Sorafenib New First-Line Option for Advanced Liver Cancer

Allison Gandey

June 11, 2007

June 11, 2007 (Chicago) — Onyx Pharmaceuticals' sorafenib (Nexavar) is the first effective systemic treatment for advanced liver cancer. Presenting here at the 43rd annual meeting of the American Society of Clinical Oncology, researchers showed that the targeted multikinase inhibitor extends survival by 44%. "This improvement is dramatic," Philip Johnson, MD, from the Institute for Cancer Studies at the University of Birmingham, in the United Kingdom, said during a discussion period following the presentation. "This is the dawn of a new era for hepatocellular carcinoma therapy," he said, but he also cautioned that just like at the dawn of a new day, "we can't necessarily see everything until the light shines."

During a press briefing outlining the findings, session moderator William Blackstock, MD, from the Wake Forest University School of Medicine, in Winston-Salem, North Carolina, was very enthusiastic about the new trial. "This is an example of a study that couldn't have been done in the United States," Dr. Blackstock told Medscape. "Cancer patients here would never have accepted a placebo arm like the one in this trial. They expect to be treated."

He said that in addition to providing a first-line option for difficult-to-treat patients, these findings out of Spain will revolutionize future liver cancer clinical trials. "I can't tell you what the design will be for these trials," Dr. Blackstock said, "but I can tell you what the control will be — sorafenib."

New Reference Standard for Future Clinical Trials

Lead investigator Josep Llovet, MD, from the Mount Sinai School of Medicine, in New York, and the Institut d'Investigacions Biomediques August Pi i Sunyer Hospital Clinic, in Barcelona, Spain, told delegates at the meeting that sorafenib is the new reference standard for systemic therapy of hepatocellular carcinoma patients.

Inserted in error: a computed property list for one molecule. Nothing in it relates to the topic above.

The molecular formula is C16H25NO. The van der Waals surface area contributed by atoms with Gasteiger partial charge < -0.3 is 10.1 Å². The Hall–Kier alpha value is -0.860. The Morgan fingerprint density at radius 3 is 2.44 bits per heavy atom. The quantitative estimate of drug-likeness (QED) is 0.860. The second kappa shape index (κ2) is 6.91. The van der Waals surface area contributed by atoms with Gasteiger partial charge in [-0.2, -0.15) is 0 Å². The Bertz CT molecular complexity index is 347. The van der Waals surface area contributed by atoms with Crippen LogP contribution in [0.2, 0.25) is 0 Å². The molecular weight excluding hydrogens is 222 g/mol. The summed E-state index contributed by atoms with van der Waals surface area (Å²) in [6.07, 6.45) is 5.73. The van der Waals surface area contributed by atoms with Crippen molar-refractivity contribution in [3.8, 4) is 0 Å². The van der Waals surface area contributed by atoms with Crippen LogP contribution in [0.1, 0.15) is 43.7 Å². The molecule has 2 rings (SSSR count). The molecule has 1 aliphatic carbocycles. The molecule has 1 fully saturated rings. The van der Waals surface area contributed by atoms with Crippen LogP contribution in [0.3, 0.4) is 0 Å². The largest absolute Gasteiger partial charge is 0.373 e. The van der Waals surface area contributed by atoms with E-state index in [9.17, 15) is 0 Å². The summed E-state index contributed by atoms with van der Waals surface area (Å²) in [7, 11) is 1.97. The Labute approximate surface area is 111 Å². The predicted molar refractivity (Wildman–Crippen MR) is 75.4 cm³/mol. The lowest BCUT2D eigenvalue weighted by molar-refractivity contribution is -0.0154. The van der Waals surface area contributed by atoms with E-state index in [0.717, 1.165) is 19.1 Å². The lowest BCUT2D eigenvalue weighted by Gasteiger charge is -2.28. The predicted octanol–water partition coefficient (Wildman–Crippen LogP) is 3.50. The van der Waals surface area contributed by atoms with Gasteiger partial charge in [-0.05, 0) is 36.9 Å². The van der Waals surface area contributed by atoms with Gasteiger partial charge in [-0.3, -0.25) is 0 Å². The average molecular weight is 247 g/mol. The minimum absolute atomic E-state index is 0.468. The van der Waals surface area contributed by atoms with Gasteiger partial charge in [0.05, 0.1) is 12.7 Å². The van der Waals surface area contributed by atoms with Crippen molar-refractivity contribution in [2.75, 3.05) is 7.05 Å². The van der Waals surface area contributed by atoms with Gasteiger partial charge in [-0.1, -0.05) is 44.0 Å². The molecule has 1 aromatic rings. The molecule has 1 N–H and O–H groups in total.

"What Dr. Llovet has done for us establishes a baseline, a platform," Dr. Blackstock told reporters. "Now we can move forward in hepatocellular carcinoma in a way that was not possible before."

There is currently no widely accepted standard of care for advanced liver cancer. Doxorubicin is reportedly the most widely used agent, despite the fact that only 1 randomized controlled trial of 60 patients has supported its use and the drug is said to have a 25% rate of fatal complications. Mitoxantrone is licensed for hepatocellular carcinoma but is not considered a gold standard.

In this international phase 3, double blind, randomized, placebo-controlled trial, investigators studied 602 patients. The trial, known as the Sorafenib Hepatocellular Carcinoma Assessment Randomized Protocol (SHARP), looked at the primary end points of overall survival and time to symptomatic progression. Patients received oral sorafenib 400 mg twice daily or placebo for 6 months, but the trial was stopped early because the findings were so positive.

Response Evaluation Criteria in Solid Tumors

Outcome Sorafenib (n=299) Placebo (n=303)
Complete response 0 0
Partial response, n (%) 7 (2.3) 2 (0.7)
Stable disease, n (%) 211 (71) 204 (67)
Progressive disease, n (%) 54 (18) 73 (24)
Progression-free rate at 4 months 62% 42%
Duration of treatment (median) 23 weeks 19 weeks

Toxicity

Outcome Sorafenib (n=299) Placebo (n=303)
Serious adverse events 52 54
Diarrhea 11 2
Hand-foot skin reactions 8 1
Bleeding 6 9

Dr. Llovet reported that the median time to progression was 24 weeks vs 12 weeks (hazard ratio, 0.58; = 0.000007). This represented a 73% prolongation in time to progression.

During the discussion period following the presentation of the findings, Dr. Johnson noted that the incidence of hepatocellular carcinoma is rising in the United States. Risk factors for hepatocellular carcinoma include chronic viral hepatitis types B and C. Worldwide, hepatitis B is said to be responsible for 60% to 80% of all hepatocellular carcinoma cases. Because it is preventable by immunization at birth and antiviral treatment, Dr. Johnson pointed out that scarce resources should be focused on prevention.

But for those requiring treatment, Dr. Llovet said sorafenib costs $5000 per month, roughly the same as it costs in the European Union. Dr. Johnson noted that cost will be a barrier in many parts of the world. Dr. Blackstock was less concerned about the price point: "Given that there are no alternatives at this time, I don't see cost as a major barrier."

Because sorafenib was so well tolerated, Dr. Blackstock proposed that it be studied in patients with more compromised liver function. Other targeted agents in the wings for liver cancer include bevacizumab, erlotinib, and sunitinib.

ASCO 43rd Annual Meeting. Late-breaking abstract 1. Presented June 4, 2007.

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